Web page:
50% Discount on Purchase of Starwood Points, Buy Your Choice of Airline Miles for 1.4 Cents Apiece

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Starwood is offering a 50% discount on purchase of Starpoints. This is the biggest discount ever on Starwood Starpoints, which I believe is the most valuable currency (one point is worth more than one of any other point).

The ‘regular’ discount that Starwood runs occasionally is 25%, and the biggest previous discount was 35% over the summer.

This is valid on purchases of 5000 points or more, and will be available through December 31.

Although most reports I’ve seen so far are that members get this 50% off offer, the specific deal is targeted and it’s up to 50% off.

You have to log in to see the deal.

And in fact, I’m only targeted for 30% off, which is a shame, at 50% off I’m a buyer. I won’t take advantage of a 30% discount, that prices points at 2.5 cents apiece.

Though Starwood allows purchase of up to 30,000 points per year the purchase page only gives me an option up to 27,000. So to max out I’d presumably make a 25,000 point purchase and a 5000 point purchase.

At 50% off, purchases of 5000 points or more are 1.75 cents apiece.

I often get 3-4 cents per point in hotel redemptions, so this will be useful to some people — because outside of high and low season pricing at higher redemption categories, pricing for hotel awards is fixed while rates for hotels are highly variable across the year. As long as there’s a standard room available redemptions are best when hotels are at their priciest.

W Doha

Al Maha Desert Resort

Most Starwood airline mileage transfer partners are at a 1:1 ratio, and they give you an additional 5000 miles when you transfer 20,000.

You can view buying 20,000 Starpoints as really buying 25,000 airline miles. The cost of 20,000 Starpoints under this offer is $350 (1.75 cents apiece) but when that gets you 25,000 miles you’ve purchased those 25,000 miles at — and then you are buying miles at 1.4 cents apiece.

If you need to top off for instance an Alaska Airlines account towards a good specific award then this can be a reasonable way to do it as it’s a lower price than Alaska usually sells miles for even when they’re running promotions. Another play is Japan Airlines miles, JAL’s Mileage Bank is one of my favorite programs for distance-based oneworld awards and for Emirates redemptions.

Virgin America transfers are interesting, buy 30,000 Starpoints and transfer to 35,000 Virgin America Elevate points which is enough for one-way Virgin Atlantic Upper Class one-way between the East Coast and London (plus fuel surcharges).

Korean Air is an amazing option for first class redemptions, Europe business class redemptions, and Hawaii redemptions.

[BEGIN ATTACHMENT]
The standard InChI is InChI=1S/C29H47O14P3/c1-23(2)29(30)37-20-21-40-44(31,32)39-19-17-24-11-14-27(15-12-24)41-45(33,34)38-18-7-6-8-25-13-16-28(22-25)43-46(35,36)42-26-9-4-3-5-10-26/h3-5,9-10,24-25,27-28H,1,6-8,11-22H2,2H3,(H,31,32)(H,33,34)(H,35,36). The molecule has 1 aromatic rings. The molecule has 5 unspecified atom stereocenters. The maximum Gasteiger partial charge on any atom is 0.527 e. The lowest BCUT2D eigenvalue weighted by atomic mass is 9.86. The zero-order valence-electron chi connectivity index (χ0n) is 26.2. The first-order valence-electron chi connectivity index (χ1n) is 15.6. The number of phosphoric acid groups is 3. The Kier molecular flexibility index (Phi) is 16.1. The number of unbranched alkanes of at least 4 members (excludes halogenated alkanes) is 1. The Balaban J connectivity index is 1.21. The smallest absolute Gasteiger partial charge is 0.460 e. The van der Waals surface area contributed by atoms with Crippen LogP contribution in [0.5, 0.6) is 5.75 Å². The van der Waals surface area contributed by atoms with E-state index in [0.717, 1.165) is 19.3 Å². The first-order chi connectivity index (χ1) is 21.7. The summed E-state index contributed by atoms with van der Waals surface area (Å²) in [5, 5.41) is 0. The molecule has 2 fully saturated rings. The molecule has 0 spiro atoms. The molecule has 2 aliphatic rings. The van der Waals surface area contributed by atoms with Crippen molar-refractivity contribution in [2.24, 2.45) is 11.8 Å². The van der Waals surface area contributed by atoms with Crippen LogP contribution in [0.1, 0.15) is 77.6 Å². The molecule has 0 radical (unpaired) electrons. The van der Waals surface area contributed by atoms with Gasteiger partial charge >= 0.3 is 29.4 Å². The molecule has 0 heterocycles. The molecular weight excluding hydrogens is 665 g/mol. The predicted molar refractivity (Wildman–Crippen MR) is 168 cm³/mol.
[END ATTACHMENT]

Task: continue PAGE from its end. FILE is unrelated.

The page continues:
Korean Air First Class

And Aegean arguably has the single best Star Alliance award chart.

Here’s the full list of airline mileage transfer partners:

Frequent Flyer Program Exchange Ratio (Starpoints : Miles)
Aegean Airlines 1:1
Aeromexico Club Premier 1:1
Aeroplan/Air Canada 1:1
Air Berlin 1:1
Air China Companion 1:1
Air New Zealand & Air Points 65:1
Alaska Airlines Mileage Plan 1:1
Alitalia MilleMiglia 1:1
All Nippon Mileage Club 1:1
American Airlines AAdvantage 1:1
Asia Miles 1:1
Asiana Airlines 1:1
British Airways Executive Club 1:1
China Eastern Airlines 1:1
China Southern SkyPearl Club 1:1
Delta Air Lines SkyMiles 1:1
Emirates Skywards 1:1
Etihad Airways 1:1
Flying Blue 1:1
Gol Smiles 2:1
Hainan Airlines 1:1
Hawaiian Airlines 1:1
Japan Airlines Mileage Bank 1:1
Jet Airways 1:1
Korean Air Skypass 1:1
Miles and More 1:1
Qatar Airways 1:1
Saudi Arabian Airlines Alfursan 1:1
Singapore Airlines KrisFlyer 1:1
Thai Airways RoyalOrchidPlus 1:1
United Mileage Plus 2:1
Velocity Frequent Flyer 1:1
Virgin America Elevate 1:1
Virgin Atlantic Flying Club 1:1

Buy Starpoints

About Gary Leff

Gary Leff is one of the foremost experts in the field of miles, points, and frequent business travel - a topic he has covered since 2002. Co-founder of frequent flyer community InsideFlyer.com, emcee of the Freddie Awards, and named one of the "World's Top Travel Experts" by Conde' Nast Traveler (2010-Present) Gary has been a guest on most major news media, profiled in several top print publications, and published broadly on the topic of consumer loyalty. More About Gary »

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  1. On Flyertalk, Starwood Lurker is investigating this issue. He asked me for my account number via private message. Stay tuned….

  2. Why were you getting double points with the SPG card for these purchases? Was that part of the promo?

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